“Oscar is what it is,” the actress Alfre Woodard says. “The Academy is what it is.” The Academy, of course, is the Academy of Motion Picture Arts and Sciences, which finds itself in the headlines this year for all the wrong reasons.
Woodard, an AMPAS board member who serves on several of its committees, spoke to The Globe by phone this week about the blinding whiteness of the 20 nominated actors for this year’s (and last year’s) Oscar competition. “People put much too much stock in it, from my perspective,” she says. “You can’t ask from it something that it can’t give you.”
What Oscar will give later this month is host Chris Rock (who has already tweeted that the Oscars were the “White BET Awards”) and the awkward situation of awarding an honorary award to a director – Spike Lee – who has said he will not attend the televised ceremony.
What Lee points out, and what many others, including Woodard, have echoed, is that the lack of diversity represented by the Academy nominations is a symptom of a problem, not a problem in itself. “The conversation really is about how many people of colour, not just African-Americans, who are brilliant actors were not considered for casting for all the films that were made last year,” Woodard says. “The people that film companies cast in the stories don’t reflect our daily lives.
“It makes it all seem weird,” the 12 Years a Slave star continues. “Where are we, on the moon?”
(If not the moon, then perhaps Hawaii, the setting for last year’s Aloha, which starred Emma Stone as a character of mixed Chinese, Hawaiian and Swedish ancestry.)
Asked if she was disappointed with what many perceive to be tone-deaf comments by actors Charlotte Rampling and Michael Caine over the Oscars’ diversity row, Woodard says that “people can only be who they are,” and that she can’t be disappointed in people with whom she has no relationship. “I feel nothing for what they said. It has nothing to do with me.”
Woodard will be honoured for career achievements this weekend at the Toronto Black Film Festival, where her new movie Knucklehead will be screened. Recently, Fabienne Colas, the festival’s founder, said in an interview with The Canadian Press that the industry’s diversity problem extends beyond Hollywood’s borders, too. While movies such as Selma and Creed were being made in the United States, the Haitian native noted there is dearth of roles for people of colour in Canada.
“In a year when you will not have The Book of Negroes, who are they going to nominate in the Canadian Screen Awards?” asked Colas, who also founded the Montreal International Black Film Festival. “That means we don’t have those roles. They don’t really exist.”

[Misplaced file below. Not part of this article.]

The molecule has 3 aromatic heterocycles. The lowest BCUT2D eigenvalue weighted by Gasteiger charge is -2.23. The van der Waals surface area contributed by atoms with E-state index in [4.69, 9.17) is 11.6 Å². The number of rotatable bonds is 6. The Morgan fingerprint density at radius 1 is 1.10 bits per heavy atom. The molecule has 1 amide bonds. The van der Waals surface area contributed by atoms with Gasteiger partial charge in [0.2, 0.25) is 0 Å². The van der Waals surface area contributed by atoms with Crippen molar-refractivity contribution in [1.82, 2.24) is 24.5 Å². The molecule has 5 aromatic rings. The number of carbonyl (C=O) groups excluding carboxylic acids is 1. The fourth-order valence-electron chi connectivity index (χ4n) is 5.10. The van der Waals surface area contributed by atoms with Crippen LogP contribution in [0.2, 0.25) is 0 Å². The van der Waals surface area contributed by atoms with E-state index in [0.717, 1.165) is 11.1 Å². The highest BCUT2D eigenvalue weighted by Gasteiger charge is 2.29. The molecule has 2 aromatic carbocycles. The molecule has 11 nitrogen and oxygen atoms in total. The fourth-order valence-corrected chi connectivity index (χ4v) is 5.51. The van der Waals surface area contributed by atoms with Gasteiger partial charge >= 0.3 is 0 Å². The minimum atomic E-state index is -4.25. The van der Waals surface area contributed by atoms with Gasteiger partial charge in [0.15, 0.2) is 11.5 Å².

In that gritty urban drama Knucklehead, Woodard plays the mother of the protagonist – a delusional young man (developmentally disabled or mentally ill, portrayed incredibly by The Wire’s Gbenga Akinnagbe) who believes all his problems are just a psychotropic drug prescription away from being solved.
Woodard’s character is a hellish parent, in the spectrum of Mo’Nique’s horrible mom in Precious. “When I read the Knucklehead script, she frightened me,” says Woodard, who has 18 Emmy nominations, three Screen Actors Guild awards and one Oscar nomination to her credit. “But then, I especially want to run toward these roles that give you pause. I take roles when I think I can offer something that somebody might overlook in the portrayal.”
In other words, Woodard is what she is: An actor. She realized at an early age that she could tell stories, and that “moving images was the most powerful tool in the history of man.”
Now she knows it is a business as well, one that she can’t control. And that’s okay.
Our whole conversation took place with her calling from a rental car parking lot at a Phoenix airport, until Woodard had to get going. “Life is all about stripping away all the false ideas of where power is, where acceptance is, and where control is,” she says in closing. “It’s about being able to live in a real comfortable space and be in peace about it.”
And if she never wins an Oscar?
“When awards happen, it’s usually a joyous event. It’s fun and it’s lovely, but that’s it. I mean, you don’t think about prom night other than on prom night.”
The Toronto Black Film Festival runs to Feb. 14; a tribute to Alfe Woodard, followed by a screening of Knucklehead, happens Feb. 13 at the Art Gallery of Ontario.Report Typo/Error